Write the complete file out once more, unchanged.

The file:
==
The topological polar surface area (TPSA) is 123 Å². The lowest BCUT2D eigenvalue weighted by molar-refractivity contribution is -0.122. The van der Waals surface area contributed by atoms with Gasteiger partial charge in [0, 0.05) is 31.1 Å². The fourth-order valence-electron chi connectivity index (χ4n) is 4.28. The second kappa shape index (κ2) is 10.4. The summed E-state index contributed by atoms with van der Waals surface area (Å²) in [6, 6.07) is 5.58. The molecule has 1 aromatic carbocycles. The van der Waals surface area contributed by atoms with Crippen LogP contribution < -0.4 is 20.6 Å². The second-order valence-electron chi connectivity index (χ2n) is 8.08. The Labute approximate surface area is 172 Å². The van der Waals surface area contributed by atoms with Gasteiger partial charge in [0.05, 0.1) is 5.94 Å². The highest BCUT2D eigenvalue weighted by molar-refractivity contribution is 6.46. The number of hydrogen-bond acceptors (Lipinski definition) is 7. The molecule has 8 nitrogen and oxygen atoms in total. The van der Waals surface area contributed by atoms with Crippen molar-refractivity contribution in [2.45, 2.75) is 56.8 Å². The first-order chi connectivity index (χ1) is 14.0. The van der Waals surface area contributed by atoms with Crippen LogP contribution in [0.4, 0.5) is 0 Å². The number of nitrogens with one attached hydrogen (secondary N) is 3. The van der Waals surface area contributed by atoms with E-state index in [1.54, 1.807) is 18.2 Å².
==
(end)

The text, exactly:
The topological polar surface area (TPSA) is 123 Å². The lowest BCUT2D eigenvalue weighted by molar-refractivity contribution is -0.122. The van der Waals surface area contributed by atoms with Gasteiger partial charge in [0, 0.05) is 31.1 Å². The fourth-order valence-electron chi connectivity index (χ4n) is 4.28. The second kappa shape index (κ2) is 10.4. The summed E-state index contributed by atoms with van der Waals surface area (Å²) in [6, 6.07) is 5.58. The molecule has 1 aromatic carbocycles. The van der Waals surface area contributed by atoms with Crippen LogP contribution < -0.4 is 20.6 Å². The second-order valence-electron chi connectivity index (χ2n) is 8.08. The Labute approximate surface area is 172 Å². The van der Waals surface area contributed by atoms with Gasteiger partial charge in [0.05, 0.1) is 5.94 Å². The highest BCUT2D eigenvalue weighted by molar-refractivity contribution is 6.46. The number of hydrogen-bond acceptors (Lipinski definition) is 7. The molecule has 8 nitrogen and oxygen atoms in total. The van der Waals surface area contributed by atoms with Crippen molar-refractivity contribution in [2.45, 2.75) is 56.8 Å². The first-order chi connectivity index (χ1) is 14.0. The van der Waals surface area contributed by atoms with Crippen LogP contribution in [0.4, 0.5) is 0 Å². The number of nitrogens with one attached hydrogen (secondary N) is 3. The van der Waals surface area contributed by atoms with E-state index in [1.54, 1.807) is 18.2 Å².